The art world has become a sort of big annual sprint, the hundred meter hurdles to see who gets the better end quoted market. It is quantification and 'financialization' of anything we considered before being out of the valuation of goods system [whose value depends on the laws of supply and demand] and we now know to be completely inside. This started happening in the last four or five decades. We can’t pretend it is new. But reached an unprecedented point. Let's look at a more popular reference - the movies: nowadays it is thought a movie ticket for their results. If a movie is a ticket success, people did not even bother to mention the fact that whether or not a good movie. Maybe later in the specialized column [in the press], but the big immediate step is always, "No. 1 at the box office."

The painting was an art easel. After it became too big to be on the easel. What Pollock did no one had done before was to make the paint a representation of the landscape but in landscape. And there is a certain irony in the fact that the canvas becomes a territory for action [Action Painting] and this is a good window through which to see the relationship between art and power. The lieutenant’s land can’t set your property without a metric system. Nor can represent the landscape to look real without perspective. Now, the history of painting is the history of the development and the rejection of perspective - because the abstraction is the rejection of perspective, the choice of two-dimensionality, still, ironically, on territory. This is especially ironic in the case of Pollock, because he paints with the canvas on the floor. His canvas is an area where we have come a territory. And even when he, in the end, to put back the canvas vertically [the wall] everyone realizes how there has been reached "meaning" derived from the horizontal. Such as land tenure is the basis of capital accumulation, these paintings also become a principle of capital accumulation. At the time, no one was thinking about it, but I can’t help thinking.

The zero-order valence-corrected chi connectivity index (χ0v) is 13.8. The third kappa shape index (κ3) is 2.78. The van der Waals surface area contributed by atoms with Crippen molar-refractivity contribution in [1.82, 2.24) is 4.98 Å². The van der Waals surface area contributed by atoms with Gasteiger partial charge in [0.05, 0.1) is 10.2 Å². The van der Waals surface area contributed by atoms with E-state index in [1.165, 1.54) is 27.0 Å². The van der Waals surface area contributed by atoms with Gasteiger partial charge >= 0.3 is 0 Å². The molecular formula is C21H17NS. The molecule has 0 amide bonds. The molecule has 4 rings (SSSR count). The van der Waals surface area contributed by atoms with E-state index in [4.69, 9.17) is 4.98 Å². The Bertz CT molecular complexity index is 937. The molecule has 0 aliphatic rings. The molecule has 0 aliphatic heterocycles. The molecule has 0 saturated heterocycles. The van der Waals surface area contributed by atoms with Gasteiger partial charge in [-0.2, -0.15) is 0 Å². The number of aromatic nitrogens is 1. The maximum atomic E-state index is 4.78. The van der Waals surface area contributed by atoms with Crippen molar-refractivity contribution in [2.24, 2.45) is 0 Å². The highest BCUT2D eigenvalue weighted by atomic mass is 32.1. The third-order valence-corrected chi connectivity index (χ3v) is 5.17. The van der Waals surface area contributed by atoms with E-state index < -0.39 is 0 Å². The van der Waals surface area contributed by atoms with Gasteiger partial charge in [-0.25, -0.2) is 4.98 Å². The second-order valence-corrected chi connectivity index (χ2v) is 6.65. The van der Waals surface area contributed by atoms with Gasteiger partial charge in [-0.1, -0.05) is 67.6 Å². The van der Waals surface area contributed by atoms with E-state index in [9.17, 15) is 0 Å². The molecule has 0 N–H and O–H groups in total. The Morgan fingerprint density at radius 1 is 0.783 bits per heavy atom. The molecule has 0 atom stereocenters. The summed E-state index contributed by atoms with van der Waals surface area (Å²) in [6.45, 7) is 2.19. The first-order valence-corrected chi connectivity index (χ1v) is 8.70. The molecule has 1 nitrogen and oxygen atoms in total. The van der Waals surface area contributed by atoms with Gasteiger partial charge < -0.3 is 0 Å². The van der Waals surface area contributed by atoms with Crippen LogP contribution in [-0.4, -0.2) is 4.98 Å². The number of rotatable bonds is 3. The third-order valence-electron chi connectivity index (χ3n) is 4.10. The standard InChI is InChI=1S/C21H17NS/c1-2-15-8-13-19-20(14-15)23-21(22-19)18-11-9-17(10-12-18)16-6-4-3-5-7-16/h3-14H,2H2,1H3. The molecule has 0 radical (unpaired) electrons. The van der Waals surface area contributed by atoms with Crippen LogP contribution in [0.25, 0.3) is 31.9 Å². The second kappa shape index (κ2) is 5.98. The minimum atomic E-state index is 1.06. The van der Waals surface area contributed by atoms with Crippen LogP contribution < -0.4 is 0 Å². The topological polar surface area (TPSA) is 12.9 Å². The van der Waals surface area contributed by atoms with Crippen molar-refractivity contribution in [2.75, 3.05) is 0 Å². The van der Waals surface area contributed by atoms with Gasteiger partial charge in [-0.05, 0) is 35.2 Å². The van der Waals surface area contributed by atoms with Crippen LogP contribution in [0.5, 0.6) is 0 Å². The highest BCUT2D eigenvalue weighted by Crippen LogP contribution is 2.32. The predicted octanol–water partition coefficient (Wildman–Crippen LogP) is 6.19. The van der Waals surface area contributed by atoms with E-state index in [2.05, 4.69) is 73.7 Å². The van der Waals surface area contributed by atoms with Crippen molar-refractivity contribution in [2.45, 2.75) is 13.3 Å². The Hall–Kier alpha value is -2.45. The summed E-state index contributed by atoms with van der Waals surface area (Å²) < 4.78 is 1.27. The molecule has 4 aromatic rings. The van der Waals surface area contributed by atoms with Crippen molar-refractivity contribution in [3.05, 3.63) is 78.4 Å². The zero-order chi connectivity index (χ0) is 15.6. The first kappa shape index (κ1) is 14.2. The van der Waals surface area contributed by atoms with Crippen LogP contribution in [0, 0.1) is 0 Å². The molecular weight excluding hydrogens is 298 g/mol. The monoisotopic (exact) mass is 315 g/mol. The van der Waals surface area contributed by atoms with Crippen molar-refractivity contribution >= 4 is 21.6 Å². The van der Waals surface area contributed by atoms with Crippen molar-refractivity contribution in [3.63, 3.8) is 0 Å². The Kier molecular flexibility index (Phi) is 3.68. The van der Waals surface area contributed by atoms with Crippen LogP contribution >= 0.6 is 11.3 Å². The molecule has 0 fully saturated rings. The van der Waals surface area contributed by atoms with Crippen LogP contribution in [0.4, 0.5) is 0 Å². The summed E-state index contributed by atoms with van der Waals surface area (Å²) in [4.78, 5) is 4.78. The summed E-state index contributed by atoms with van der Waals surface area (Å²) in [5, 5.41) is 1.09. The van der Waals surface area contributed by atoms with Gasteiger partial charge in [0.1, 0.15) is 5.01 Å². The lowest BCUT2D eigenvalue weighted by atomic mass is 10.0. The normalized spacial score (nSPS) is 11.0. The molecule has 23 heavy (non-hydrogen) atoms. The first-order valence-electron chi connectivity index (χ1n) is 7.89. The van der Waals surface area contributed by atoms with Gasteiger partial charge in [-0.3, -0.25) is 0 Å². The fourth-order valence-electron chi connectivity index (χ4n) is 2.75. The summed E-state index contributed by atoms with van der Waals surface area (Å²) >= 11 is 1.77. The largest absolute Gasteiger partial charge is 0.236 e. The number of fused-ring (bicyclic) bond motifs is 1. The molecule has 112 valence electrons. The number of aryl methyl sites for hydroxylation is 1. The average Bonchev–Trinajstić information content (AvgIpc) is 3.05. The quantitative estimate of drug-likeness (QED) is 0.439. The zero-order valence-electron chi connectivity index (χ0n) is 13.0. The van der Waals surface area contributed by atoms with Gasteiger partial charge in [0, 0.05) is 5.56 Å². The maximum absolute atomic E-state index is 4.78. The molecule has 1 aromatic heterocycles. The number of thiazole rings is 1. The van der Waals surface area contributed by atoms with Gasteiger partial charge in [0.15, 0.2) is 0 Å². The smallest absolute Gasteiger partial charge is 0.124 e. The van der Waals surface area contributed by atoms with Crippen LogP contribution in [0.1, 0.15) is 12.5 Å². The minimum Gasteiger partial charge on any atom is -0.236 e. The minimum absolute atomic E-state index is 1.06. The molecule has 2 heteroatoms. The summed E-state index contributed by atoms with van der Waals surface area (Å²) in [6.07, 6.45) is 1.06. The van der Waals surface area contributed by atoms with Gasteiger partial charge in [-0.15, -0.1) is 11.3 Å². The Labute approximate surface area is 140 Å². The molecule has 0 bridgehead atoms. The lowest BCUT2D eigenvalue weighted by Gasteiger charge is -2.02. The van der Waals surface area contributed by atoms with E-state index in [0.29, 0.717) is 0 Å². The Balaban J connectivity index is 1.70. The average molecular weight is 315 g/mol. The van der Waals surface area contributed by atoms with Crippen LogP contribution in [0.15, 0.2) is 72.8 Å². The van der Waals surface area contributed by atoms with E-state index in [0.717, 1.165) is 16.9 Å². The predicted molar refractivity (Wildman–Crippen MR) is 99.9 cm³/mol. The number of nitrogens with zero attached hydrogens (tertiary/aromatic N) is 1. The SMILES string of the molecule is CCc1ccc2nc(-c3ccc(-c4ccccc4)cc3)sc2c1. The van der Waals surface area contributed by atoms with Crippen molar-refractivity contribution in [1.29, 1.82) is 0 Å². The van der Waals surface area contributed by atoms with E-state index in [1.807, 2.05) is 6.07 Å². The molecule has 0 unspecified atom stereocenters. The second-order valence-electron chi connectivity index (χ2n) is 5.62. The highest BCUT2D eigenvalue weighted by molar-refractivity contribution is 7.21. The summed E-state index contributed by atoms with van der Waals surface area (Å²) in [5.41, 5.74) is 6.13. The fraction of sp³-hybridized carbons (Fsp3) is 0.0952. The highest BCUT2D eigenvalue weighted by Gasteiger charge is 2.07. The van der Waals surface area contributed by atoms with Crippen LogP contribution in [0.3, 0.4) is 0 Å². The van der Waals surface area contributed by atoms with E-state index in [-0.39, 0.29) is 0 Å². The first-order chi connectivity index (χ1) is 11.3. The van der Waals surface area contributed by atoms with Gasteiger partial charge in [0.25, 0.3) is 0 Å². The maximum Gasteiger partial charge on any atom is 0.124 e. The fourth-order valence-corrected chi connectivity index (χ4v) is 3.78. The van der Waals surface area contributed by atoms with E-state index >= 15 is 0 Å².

The transcendence model proposed by Abstract Expressionism could not take place in the world and in the post-war economy, because artists depend on the ideas of its patrons. That's why I often speak in the development of the bourgeois public from the late nineteenth century and the theories that link the abstract, symbolism, etc., as a way to escape the issues of realism, which led to the representation of the working classes and militancy of the working class. Of course, the artists did a lot of that, but mainly in the design and engraving. And those who did not turn very well paid for it by its patrons, who actually wanted was to see other images.